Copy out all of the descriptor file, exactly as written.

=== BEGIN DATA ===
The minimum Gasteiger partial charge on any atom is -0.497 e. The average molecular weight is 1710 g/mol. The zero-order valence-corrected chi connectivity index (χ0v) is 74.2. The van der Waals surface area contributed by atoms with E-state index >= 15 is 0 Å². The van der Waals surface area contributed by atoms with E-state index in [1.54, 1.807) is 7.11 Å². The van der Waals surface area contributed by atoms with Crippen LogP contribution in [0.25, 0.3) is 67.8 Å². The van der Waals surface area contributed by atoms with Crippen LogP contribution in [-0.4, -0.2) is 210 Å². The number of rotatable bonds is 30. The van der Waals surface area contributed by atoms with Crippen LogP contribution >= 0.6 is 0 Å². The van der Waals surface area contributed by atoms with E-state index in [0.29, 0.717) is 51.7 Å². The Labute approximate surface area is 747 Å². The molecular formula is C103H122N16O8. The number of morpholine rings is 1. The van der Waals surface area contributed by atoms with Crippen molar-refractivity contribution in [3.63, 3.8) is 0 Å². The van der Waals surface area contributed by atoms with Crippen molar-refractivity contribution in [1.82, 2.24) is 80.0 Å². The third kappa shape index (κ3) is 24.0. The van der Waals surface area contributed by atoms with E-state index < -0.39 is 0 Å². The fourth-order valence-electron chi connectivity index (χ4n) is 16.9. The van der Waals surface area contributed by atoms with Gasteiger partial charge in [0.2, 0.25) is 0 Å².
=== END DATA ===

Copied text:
The minimum Gasteiger partial charge on any atom is -0.497 e. The average molecular weight is 1710 g/mol. The zero-order valence-corrected chi connectivity index (χ0v) is 74.2. The van der Waals surface area contributed by atoms with E-state index >= 15 is 0 Å². The van der Waals surface area contributed by atoms with E-state index in [1.54, 1.807) is 7.11 Å². The van der Waals surface area contributed by atoms with Crippen LogP contribution in [0.25, 0.3) is 67.8 Å². The van der Waals surface area contributed by atoms with Crippen LogP contribution in [-0.4, -0.2) is 210 Å². The number of rotatable bonds is 30. The van der Waals surface area contributed by atoms with Crippen LogP contribution >= 0.6 is 0 Å². The van der Waals surface area contributed by atoms with E-state index in [0.29, 0.717) is 51.7 Å². The Labute approximate surface area is 747 Å². The molecular formula is C103H122N16O8. The number of morpholine rings is 1. The van der Waals surface area contributed by atoms with Crippen molar-refractivity contribution in [3.63, 3.8) is 0 Å². The van der Waals surface area contributed by atoms with Crippen molar-refractivity contribution in [1.82, 2.24) is 80.0 Å². The third kappa shape index (κ3) is 24.0. The van der Waals surface area contributed by atoms with E-state index < -0.39 is 0 Å². The fourth-order valence-electron chi connectivity index (χ4n) is 16.9. The van der Waals surface area contributed by atoms with Gasteiger partial charge in [0.2, 0.25) is 0 Å².